The immunology of traumatic brain injury: a prime target for Alzheimer’s disease prevention
1 James A. Haley Veterans’ Administration Hospital, 13000 Bruce B. Downs Blvd., Tampa, FL, 33612, USA
2 Department of Psychiatry and Behavioral Neurosciences, Neuroimmunology Laboratory, Morsani College of Medicine, University of South Florida, 3515 E. Fletcher Ave., Tampa, FL, 33613, USA
3 Department of Neurosurgery and Brain Repair, Center of Excellence for Aging and Brain Repair, Morsani College of Medicine, University of South Florida, 12901 Bruce. B. Downs. Blvd., Tampa, FL, 33612, USA
4 Department of Psychiatry and Behavioral Neurosciences, Silver Child Development Center, Rashid Laboratory for Developmental Neurobiology, Morsani College of Medicine, University of South Florida, 3515 E. Fletcher, Tampa, FL, 33613, USA
5 Department of Psychiatry and Behavioral Neurosciences, University of South Florida, Morsani College of Medicine, 3515 E. Fletcher Avenue, Tampa, FL, 33613, USA
Journal of Neuroinflammation 2012, 9:185 doi:10.1186/1742-2094-9-185Published: 1 August 2012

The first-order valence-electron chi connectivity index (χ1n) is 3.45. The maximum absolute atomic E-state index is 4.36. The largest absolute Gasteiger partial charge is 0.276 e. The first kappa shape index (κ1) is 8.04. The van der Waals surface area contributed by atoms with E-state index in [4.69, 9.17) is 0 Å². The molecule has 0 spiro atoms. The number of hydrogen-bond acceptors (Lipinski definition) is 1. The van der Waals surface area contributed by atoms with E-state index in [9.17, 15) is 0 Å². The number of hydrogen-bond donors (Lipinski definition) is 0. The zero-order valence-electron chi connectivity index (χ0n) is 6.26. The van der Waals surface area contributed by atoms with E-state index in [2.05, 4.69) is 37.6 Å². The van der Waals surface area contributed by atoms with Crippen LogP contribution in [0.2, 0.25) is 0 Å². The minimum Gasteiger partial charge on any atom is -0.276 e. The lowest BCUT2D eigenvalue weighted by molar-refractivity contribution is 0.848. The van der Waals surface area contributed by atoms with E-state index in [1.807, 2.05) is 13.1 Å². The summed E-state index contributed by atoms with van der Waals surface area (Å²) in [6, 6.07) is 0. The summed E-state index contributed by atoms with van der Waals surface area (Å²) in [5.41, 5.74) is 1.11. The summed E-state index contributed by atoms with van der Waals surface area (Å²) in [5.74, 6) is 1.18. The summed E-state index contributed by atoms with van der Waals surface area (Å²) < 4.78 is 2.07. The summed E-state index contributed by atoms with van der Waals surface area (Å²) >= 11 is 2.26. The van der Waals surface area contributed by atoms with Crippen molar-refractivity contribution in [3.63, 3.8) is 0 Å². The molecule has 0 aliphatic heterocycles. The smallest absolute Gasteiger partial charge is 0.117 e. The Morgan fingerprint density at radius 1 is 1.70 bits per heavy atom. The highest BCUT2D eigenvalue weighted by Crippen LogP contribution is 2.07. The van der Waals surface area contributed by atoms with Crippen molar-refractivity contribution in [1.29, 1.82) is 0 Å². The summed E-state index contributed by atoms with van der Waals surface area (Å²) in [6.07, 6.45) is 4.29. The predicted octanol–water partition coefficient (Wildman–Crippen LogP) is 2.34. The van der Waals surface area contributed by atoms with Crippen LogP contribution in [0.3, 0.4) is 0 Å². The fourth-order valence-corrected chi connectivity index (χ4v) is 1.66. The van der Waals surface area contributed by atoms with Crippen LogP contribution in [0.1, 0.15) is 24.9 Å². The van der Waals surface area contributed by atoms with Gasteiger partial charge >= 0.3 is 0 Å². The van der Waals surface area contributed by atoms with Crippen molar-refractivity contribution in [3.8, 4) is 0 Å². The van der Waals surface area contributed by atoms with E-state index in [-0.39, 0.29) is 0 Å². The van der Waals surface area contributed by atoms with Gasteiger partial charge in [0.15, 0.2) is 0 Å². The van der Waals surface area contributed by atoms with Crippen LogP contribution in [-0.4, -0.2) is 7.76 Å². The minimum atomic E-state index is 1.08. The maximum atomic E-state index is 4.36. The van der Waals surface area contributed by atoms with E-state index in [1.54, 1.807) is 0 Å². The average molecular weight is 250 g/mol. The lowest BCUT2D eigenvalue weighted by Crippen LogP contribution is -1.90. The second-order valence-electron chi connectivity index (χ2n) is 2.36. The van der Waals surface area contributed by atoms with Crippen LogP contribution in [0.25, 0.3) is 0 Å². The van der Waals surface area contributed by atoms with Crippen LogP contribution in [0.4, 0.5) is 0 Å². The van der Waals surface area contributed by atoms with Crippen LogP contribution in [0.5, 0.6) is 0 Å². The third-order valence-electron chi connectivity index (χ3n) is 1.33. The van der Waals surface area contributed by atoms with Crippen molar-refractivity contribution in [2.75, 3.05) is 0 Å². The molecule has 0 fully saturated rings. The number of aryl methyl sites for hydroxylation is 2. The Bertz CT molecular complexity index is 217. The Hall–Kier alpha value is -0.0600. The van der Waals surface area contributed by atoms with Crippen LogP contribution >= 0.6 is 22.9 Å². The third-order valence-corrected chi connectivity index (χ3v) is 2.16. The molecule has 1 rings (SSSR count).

A global health problem, traumatic brain injury (TBI) is especially prevalent in the current era of ongoing world military conflicts. Its pathological hallmark is one or more primary injury foci, followed by a spread to initially normal brain areas via cascades of inflammatory cytokines and chemokines resulting in an amplification of the original tissue injury by microglia and other central nervous system immune cells. In some cases this may predispose individuals to later development of Alzheimer’s disease (AD). The inflammatory-based progression of TBI has been shown to be active in humans for up to 17 years post TBI. Unfortunately, all neuroprotective drug trials have failed, and specific treatments remain less than efficacious. These poor results might be explained by too much of a scientific focus on neurons without addressing the functions of microglia in the brain, which are at the center of proinflammatory cytokine generation. To address this issue, we provide a survey of the TBI-related brain immunological mechanisms that may promote progression to AD. We discuss these immune and microglia-based inflammatory mechanisms involved in the progression of post-trauma brain damage to AD. Flavonoid-based strategies to oppose the antigen-presenting cell-like inflammatory phenotype of microglia will also be reviewed. The goal is to provide a rationale for investigations of inflammatory response following TBI which may represent a pathological link to AD. In the end, a better understanding of neuroinflammation could open therapeutic avenues for abrogation of secondary cell death and behavioral symptoms that may mediate the progression of TBI to later AD.